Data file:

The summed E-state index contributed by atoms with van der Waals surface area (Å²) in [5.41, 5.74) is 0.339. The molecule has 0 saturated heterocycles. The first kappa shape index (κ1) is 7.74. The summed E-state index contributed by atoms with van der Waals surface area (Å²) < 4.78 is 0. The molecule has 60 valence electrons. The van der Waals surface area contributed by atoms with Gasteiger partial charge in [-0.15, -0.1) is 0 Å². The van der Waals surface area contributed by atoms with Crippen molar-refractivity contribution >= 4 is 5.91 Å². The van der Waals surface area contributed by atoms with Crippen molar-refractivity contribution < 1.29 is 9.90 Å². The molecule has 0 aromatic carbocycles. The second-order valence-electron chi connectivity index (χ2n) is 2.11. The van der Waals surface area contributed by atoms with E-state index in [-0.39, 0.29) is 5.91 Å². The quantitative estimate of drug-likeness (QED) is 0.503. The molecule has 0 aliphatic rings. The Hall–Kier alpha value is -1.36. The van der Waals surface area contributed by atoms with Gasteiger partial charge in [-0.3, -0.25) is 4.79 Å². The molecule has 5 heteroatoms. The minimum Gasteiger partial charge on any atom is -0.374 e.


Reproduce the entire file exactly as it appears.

The summed E-state index contributed by atoms with van der Waals surface area (Å²) in [5.41, 5.74) is 0.339. The molecule has 0 saturated heterocycles. The first kappa shape index (κ1) is 7.74. The summed E-state index contributed by atoms with van der Waals surface area (Å²) < 4.78 is 0. The molecule has 60 valence electrons. The van der Waals surface area contributed by atoms with Gasteiger partial charge in [-0.15, -0.1) is 0 Å². The van der Waals surface area contributed by atoms with Crippen molar-refractivity contribution >= 4 is 5.91 Å². The van der Waals surface area contributed by atoms with Crippen molar-refractivity contribution < 1.29 is 9.90 Å². The molecule has 0 aromatic carbocycles. The second-order valence-electron chi connectivity index (χ2n) is 2.11. The van der Waals surface area contributed by atoms with E-state index in [-0.39, 0.29) is 5.91 Å². The quantitative estimate of drug-likeness (QED) is 0.503. The molecule has 0 aliphatic rings. The Hall–Kier alpha value is -1.36. The van der Waals surface area contributed by atoms with Gasteiger partial charge in [-0.3, -0.25) is 4.79 Å². The molecule has 5 heteroatoms. The minimum Gasteiger partial charge on any atom is -0.374 e.